The Refinance Index increased by 2% and was 80% lower than the same week one year ago. In the previous week, the Index slid by 8%.

The refinance share of mortgage activity increased from 29.6% to 30.8%. In the previous week, the refinance share declined from 30.3% to 29.6%.

According to the MBA,

  • While mortgage rates were relatively steady, applications fell for a second week in a row.
  • High mortgage rates and the weaker economic outlook weighed on applications.
  • Average purchase loan sizes were in decline, weighed by the prospect of slower home price growth and weaker purchase activity at the upper end of the market.

For the week ahead

It is a quiet week ahead on the US economic calendar. Housing sector numbers are due out in the first half of the week. Weak housing sector data could weigh on mortgage rates, with little else for the markets to consider.

On the monetary policy front, the Fed entered the blackout period on Saturday to sideline monetary policy chatter until the July policy decision.

US Mortgage Rates Hit Reverse Ahead of US Inflation Figures

In the week ending July 1, mortgage rates fell for a second consecutive week.

30-year fixed rates tumbled by 40 basis points, following an 11-basis point decline from the previous week to end the week at 5.3%.

Year-on-year, 30-year fixed rates were up by 240 basis points and up by 36 basis points since November 2018’s previous peak of 4.94%.

Economic Data from the Week

In a shortened week, private sector activity and JOLTs job openings were in focus ahead of June nonfarm payroll numbers on Friday.

The stats eased immediate market concerns of a recession, with labor market conditions and private sector activity showing no signs of weakening.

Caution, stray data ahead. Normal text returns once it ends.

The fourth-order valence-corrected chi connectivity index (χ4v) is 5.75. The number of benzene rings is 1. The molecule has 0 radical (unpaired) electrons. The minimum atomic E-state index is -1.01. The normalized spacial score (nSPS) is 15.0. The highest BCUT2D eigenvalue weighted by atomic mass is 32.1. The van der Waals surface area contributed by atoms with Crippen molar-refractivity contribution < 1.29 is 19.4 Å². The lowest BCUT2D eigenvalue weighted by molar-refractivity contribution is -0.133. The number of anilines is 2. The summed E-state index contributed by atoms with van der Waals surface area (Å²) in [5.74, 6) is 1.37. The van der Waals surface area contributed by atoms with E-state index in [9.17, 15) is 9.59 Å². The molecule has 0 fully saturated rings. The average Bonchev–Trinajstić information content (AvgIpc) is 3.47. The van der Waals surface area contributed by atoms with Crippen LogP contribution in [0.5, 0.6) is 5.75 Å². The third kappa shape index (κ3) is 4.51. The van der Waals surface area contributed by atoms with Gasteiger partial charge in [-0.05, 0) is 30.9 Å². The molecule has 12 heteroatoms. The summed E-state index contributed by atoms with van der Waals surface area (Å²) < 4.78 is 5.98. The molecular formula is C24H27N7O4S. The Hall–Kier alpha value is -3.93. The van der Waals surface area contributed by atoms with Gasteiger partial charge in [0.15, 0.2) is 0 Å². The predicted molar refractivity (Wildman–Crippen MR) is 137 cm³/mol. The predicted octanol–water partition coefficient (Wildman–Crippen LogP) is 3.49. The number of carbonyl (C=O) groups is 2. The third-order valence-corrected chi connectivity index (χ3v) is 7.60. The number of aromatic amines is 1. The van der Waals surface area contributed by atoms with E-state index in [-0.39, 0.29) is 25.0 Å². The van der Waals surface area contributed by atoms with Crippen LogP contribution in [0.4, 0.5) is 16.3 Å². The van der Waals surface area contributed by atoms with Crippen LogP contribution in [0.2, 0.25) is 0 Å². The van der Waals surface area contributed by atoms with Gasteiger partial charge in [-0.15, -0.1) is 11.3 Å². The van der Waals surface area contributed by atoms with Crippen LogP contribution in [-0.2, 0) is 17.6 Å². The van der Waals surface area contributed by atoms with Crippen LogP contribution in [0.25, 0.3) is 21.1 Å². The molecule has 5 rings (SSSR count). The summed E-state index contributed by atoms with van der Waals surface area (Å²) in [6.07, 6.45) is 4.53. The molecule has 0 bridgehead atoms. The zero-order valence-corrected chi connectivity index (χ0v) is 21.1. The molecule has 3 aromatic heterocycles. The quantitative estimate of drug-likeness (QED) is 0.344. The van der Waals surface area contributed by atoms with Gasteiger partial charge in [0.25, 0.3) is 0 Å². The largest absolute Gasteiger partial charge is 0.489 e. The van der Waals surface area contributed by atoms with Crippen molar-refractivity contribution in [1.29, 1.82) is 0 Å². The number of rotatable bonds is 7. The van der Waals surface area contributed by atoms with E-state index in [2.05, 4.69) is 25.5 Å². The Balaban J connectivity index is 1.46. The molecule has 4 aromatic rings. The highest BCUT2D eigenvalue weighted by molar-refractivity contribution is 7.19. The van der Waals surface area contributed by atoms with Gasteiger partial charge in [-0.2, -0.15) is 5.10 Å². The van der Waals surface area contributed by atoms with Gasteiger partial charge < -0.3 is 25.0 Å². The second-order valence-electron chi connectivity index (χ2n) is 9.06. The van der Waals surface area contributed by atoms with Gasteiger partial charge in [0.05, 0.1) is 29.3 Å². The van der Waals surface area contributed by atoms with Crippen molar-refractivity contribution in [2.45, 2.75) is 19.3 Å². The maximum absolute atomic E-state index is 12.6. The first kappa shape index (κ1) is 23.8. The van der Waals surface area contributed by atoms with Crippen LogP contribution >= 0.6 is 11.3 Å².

In June, the all-important ISM Non-Manufacturing PMI slipped from 55.9 to 55.3 versus a forecasted 54.3.

While the ISM number was positive, less hawkish-than-expected FOMC meeting minutes on Wednesday pegged back yields.

The FOMC meeting minutes highlighted the risk of rate hikes having a ‘larger-than-expected effect on economic growth.’ Prior to the minutes, the markets had priced in a 75-basis point rate hike for July. However, the minutes revealed that participants judged a 50 or 75 basis point increase as appropriate.

Freddie Mac Rates

The weekly average rates for new mortgages, as of July 7, 2022, were quoted by Freddie Mac to be:

  • 30-year fixed rates slumped by 40 basis points to 5.30%. This time last year, rates stood at 2.90%. The average fee fell from 0.9 points to 0.8 points.
  • 15-year fixed rates slid by 38 basis points to 4.45% in the week. Rates were up by 225 basis points from 2.20% a year ago. The average fee fell from 0.9 points to 0.8 points.
  • 5-year fixed rates tumbled by 31 basis points to 4.19%. Rates were up by 167 basis points from 2.52% a year ago. The average fee increased from 0.3 points to 0.4 points.

According to Freddie Mac,

  • 30-year fixed mortgage rates fell by half a percent in the last two weeks, weighed by fears of a recession.
  • The pullback delivers minor homebuyer relief.
  • A continued slowdown in house price growth, however, stemming from low affordability and an expected economic slowdown, would continue to support a normalization in the housing market.

Mortgage Bankers’ Association Rates

For the week ending July 1, 2022, the rates were:

  • Average interest rates for 30-year fixed with conforming loan balances decreased from 5.84% to 5.74%. Points rose from 0.64 to 0.65 (incl. origination fee) for 80% LTV loans.